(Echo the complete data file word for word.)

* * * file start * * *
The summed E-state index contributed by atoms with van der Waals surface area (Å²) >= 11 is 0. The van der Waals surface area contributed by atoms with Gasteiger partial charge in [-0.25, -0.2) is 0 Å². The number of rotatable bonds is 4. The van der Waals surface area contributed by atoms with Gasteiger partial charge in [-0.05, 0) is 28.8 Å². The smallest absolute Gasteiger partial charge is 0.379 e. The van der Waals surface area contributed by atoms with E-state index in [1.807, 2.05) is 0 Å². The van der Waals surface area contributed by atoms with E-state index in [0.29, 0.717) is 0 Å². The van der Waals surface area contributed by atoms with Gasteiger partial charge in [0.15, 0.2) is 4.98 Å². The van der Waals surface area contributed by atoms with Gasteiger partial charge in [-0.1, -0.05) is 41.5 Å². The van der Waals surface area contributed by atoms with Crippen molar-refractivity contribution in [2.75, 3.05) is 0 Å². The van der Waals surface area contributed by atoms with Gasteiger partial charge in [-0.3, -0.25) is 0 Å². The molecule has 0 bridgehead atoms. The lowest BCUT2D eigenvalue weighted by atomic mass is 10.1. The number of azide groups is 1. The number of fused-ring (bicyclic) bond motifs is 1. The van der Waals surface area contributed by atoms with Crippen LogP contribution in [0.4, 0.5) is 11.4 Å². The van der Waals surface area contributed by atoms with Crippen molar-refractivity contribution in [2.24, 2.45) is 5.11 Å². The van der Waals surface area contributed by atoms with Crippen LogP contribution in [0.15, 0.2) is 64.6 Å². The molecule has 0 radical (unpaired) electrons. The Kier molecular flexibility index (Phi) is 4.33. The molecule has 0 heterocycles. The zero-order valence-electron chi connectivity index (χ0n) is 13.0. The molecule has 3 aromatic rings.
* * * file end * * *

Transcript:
The summed E-state index contributed by atoms with van der Waals surface area (Å²) >= 11 is 0. The van der Waals surface area contributed by atoms with Gasteiger partial charge in [-0.25, -0.2) is 0 Å². The number of rotatable bonds is 4. The van der Waals surface area contributed by atoms with Gasteiger partial charge in [-0.05, 0) is 28.8 Å². The smallest absolute Gasteiger partial charge is 0.379 e. The van der Waals surface area contributed by atoms with E-state index in [1.807, 2.05) is 0 Å². The van der Waals surface area contributed by atoms with E-state index in [0.29, 0.717) is 0 Å². The van der Waals surface area contributed by atoms with Gasteiger partial charge in [0.15, 0.2) is 4.98 Å². The van der Waals surface area contributed by atoms with Gasteiger partial charge in [-0.1, -0.05) is 41.5 Å². The van der Waals surface area contributed by atoms with Crippen molar-refractivity contribution in [2.75, 3.05) is 0 Å². The van der Waals surface area contributed by atoms with Gasteiger partial charge in [-0.3, -0.25) is 0 Å². The molecule has 0 bridgehead atoms. The lowest BCUT2D eigenvalue weighted by atomic mass is 10.1. The number of azide groups is 1. The number of fused-ring (bicyclic) bond motifs is 1. The van der Waals surface area contributed by atoms with Crippen LogP contribution in [0.4, 0.5) is 11.4 Å². The van der Waals surface area contributed by atoms with Crippen molar-refractivity contribution in [2.24, 2.45) is 5.11 Å². The van der Waals surface area contributed by atoms with Crippen LogP contribution in [0.15, 0.2) is 64.6 Å². The molecule has 0 radical (unpaired) electrons. The Kier molecular flexibility index (Phi) is 4.33. The molecule has 0 heterocycles. The zero-order valence-electron chi connectivity index (χ0n) is 13.0. The molecule has 3 aromatic rings.